image September has been an invigorating month for hashing out independent distribution issues. In case you haven’t been closely following the reports, here are the highlights:

1) Liesl Copland’s keynote speech at TIFF’s Doc Conference addressed how to get the most out of theatrical, VOD, downloads and other formats. Part of her talk included a video on the “Social Media Revolution” that every filmmaker should take four minutes to watch on YouTube to get a sense of powerful new tools becoming available. On the topic of the theatrical experience for docs, Copland pointed to the model of Stranger Than Fiction, saying, “We can’t expect the smaller movies to go head to head with the big marketing giants. Maybe for us, for docs, we need to make sure the experience is differentiated, communal – let’s do more for the audience in that space than show the film. More ‘extra content’ at the theater, Q and A heaven. Curation.”

2) Peter Broderick’s “Declaration of Independence” at TIFF’s Doc Conference (pictured) laid out a set of principles for filmmakers who want to explore a form of hybrid distribution. In an article based on his speech, Broderick writes, “Today many filmmakers are as determined to retain ‘distribution control’ as they are to maintain ‘creative control.’ Distribution control is the power to determine the overall structure and sequence of distribution, select distribution partners, and divide up distribution rights. While single source production financing usually means the loss of some measure of creative control, single source distribution through an all-rights deal always means the loss of distribution control.”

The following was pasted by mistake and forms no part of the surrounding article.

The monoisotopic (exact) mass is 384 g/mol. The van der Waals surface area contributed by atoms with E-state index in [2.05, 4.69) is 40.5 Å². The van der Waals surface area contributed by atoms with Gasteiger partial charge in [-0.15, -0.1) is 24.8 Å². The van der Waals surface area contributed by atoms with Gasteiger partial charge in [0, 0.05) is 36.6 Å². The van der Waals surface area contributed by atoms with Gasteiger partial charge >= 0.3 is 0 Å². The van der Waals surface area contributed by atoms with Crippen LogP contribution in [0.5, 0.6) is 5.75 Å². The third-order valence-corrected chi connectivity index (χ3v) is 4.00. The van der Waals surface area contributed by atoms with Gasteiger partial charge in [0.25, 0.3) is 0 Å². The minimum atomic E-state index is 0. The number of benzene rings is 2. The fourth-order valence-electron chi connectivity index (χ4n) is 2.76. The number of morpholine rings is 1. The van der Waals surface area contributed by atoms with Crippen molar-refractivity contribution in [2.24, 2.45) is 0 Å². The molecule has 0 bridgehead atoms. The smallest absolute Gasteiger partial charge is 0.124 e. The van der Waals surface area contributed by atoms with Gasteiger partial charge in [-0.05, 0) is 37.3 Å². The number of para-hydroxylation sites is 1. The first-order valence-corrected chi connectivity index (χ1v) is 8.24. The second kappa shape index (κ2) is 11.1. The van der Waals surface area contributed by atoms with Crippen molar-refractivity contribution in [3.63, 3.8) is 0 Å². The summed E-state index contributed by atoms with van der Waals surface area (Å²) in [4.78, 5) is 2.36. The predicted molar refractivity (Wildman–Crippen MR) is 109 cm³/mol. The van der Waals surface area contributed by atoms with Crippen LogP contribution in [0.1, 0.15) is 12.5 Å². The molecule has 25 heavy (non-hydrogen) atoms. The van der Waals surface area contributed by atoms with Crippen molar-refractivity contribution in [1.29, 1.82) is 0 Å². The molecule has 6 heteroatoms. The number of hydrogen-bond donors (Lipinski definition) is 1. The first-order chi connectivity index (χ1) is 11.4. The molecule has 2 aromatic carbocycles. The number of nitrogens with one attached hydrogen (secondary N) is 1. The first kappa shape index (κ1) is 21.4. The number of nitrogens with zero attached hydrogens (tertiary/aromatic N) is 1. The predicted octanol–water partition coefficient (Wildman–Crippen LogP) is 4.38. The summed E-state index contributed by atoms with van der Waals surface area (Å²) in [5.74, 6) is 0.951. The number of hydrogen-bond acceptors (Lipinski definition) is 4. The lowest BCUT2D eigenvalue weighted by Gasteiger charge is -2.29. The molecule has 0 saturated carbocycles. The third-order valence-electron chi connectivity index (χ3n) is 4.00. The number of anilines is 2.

3) IFP’s Film Week included a panel on distribution that featured representatives from IFC Films and B-Side. Another participant was Mark Urman, formerly of ThinkFilm, who is now heading a new company called Palladin. Under Urman’s new model, he works as a kind of gun-for-hire distributor, as reported in Indiewire: “For the first time, I am not in opposition to my filmmakers,” Urman explained. “I had to out smart them. How do I get this film for the lowest possible price? This is the first time in my career as a distributor, instead of sitting on the opposite side of the table, it’s a round table. It’s a discussion. It’s such a clean sensation that this too gives me hope. It all gives me hope.”

4) Lastly, this past Friday, Indiewire and MoMA, co-presented an Indie Film Summit, bringing together 60-70 insiders to hash out the current state of affairs. Ira Deutchman of Emerging Pictures wrote a cogent analysis of the discussion that includes a cautionary note about hybrid models, “While there are many stories about recent successes with this strategy, for every success, there are at least 20 disasters. If you have a film that has a very specific target audience, a way to easily (and cheaply) reach that audience, some money to spend and a clever campaign, go for it. The problem is that every filmmaker believes that his or her film has the elements to work, but not all of them do.”

I encourage filmmakers to educate themselves about all these new ideas. Watch this blog for more reflections on the changing state of doc distribution.